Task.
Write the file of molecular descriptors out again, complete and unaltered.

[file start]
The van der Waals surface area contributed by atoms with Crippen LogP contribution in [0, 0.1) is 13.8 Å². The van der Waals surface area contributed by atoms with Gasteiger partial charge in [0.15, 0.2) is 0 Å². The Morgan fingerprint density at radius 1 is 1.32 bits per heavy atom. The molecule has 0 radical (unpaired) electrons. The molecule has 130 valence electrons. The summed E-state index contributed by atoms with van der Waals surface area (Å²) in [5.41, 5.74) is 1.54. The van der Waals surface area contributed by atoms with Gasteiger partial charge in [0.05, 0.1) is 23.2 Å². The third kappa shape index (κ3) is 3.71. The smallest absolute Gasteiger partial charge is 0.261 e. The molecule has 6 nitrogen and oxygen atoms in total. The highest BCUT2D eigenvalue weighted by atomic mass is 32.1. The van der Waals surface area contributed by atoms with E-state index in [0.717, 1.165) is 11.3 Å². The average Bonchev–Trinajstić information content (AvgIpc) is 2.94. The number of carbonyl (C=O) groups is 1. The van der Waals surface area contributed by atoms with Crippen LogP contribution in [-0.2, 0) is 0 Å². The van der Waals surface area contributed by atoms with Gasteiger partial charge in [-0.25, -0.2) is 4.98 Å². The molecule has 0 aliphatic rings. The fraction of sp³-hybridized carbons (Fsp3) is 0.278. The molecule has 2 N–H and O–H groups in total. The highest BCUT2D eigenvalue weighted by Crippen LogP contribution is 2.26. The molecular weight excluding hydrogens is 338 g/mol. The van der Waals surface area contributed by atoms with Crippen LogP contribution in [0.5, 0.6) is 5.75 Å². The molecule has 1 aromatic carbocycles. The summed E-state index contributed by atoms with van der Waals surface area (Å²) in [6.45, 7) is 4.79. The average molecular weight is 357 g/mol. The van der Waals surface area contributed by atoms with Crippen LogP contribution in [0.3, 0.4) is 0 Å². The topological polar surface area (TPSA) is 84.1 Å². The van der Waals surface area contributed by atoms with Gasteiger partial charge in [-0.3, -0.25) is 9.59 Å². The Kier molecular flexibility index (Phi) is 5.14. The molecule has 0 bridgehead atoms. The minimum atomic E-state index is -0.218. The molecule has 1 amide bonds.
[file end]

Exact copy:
The van der Waals surface area contributed by atoms with Crippen LogP contribution in [0, 0.1) is 13.8 Å². The van der Waals surface area contributed by atoms with Gasteiger partial charge in [0.15, 0.2) is 0 Å². The Morgan fingerprint density at radius 1 is 1.32 bits per heavy atom. The molecule has 0 radical (unpaired) electrons. The molecule has 130 valence electrons. The summed E-state index contributed by atoms with van der Waals surface area (Å²) in [5.41, 5.74) is 1.54. The van der Waals surface area contributed by atoms with Gasteiger partial charge in [0.05, 0.1) is 23.2 Å². The third kappa shape index (κ3) is 3.71. The smallest absolute Gasteiger partial charge is 0.261 e. The molecule has 6 nitrogen and oxygen atoms in total. The highest BCUT2D eigenvalue weighted by atomic mass is 32.1. The van der Waals surface area contributed by atoms with E-state index in [0.717, 1.165) is 11.3 Å². The average Bonchev–Trinajstić information content (AvgIpc) is 2.94. The number of carbonyl (C=O) groups is 1. The van der Waals surface area contributed by atoms with Crippen LogP contribution in [-0.2, 0) is 0 Å². The van der Waals surface area contributed by atoms with Gasteiger partial charge in [-0.25, -0.2) is 4.98 Å². The molecule has 0 aliphatic rings. The fraction of sp³-hybridized carbons (Fsp3) is 0.278. The molecule has 2 N–H and O–H groups in total. The highest BCUT2D eigenvalue weighted by Crippen LogP contribution is 2.26. The molecular weight excluding hydrogens is 338 g/mol. The van der Waals surface area contributed by atoms with Crippen LogP contribution in [0.5, 0.6) is 5.75 Å². The molecule has 1 aromatic carbocycles. The summed E-state index contributed by atoms with van der Waals surface area (Å²) in [6.45, 7) is 4.79. The average molecular weight is 357 g/mol. The van der Waals surface area contributed by atoms with Crippen LogP contribution in [0.3, 0.4) is 0 Å². The topological polar surface area (TPSA) is 84.1 Å². The van der Waals surface area contributed by atoms with Gasteiger partial charge in [-0.3, -0.25) is 9.59 Å². The Kier molecular flexibility index (Phi) is 5.14. The molecule has 0 bridgehead atoms. The minimum atomic E-state index is -0.218. The molecule has 1 amide bonds.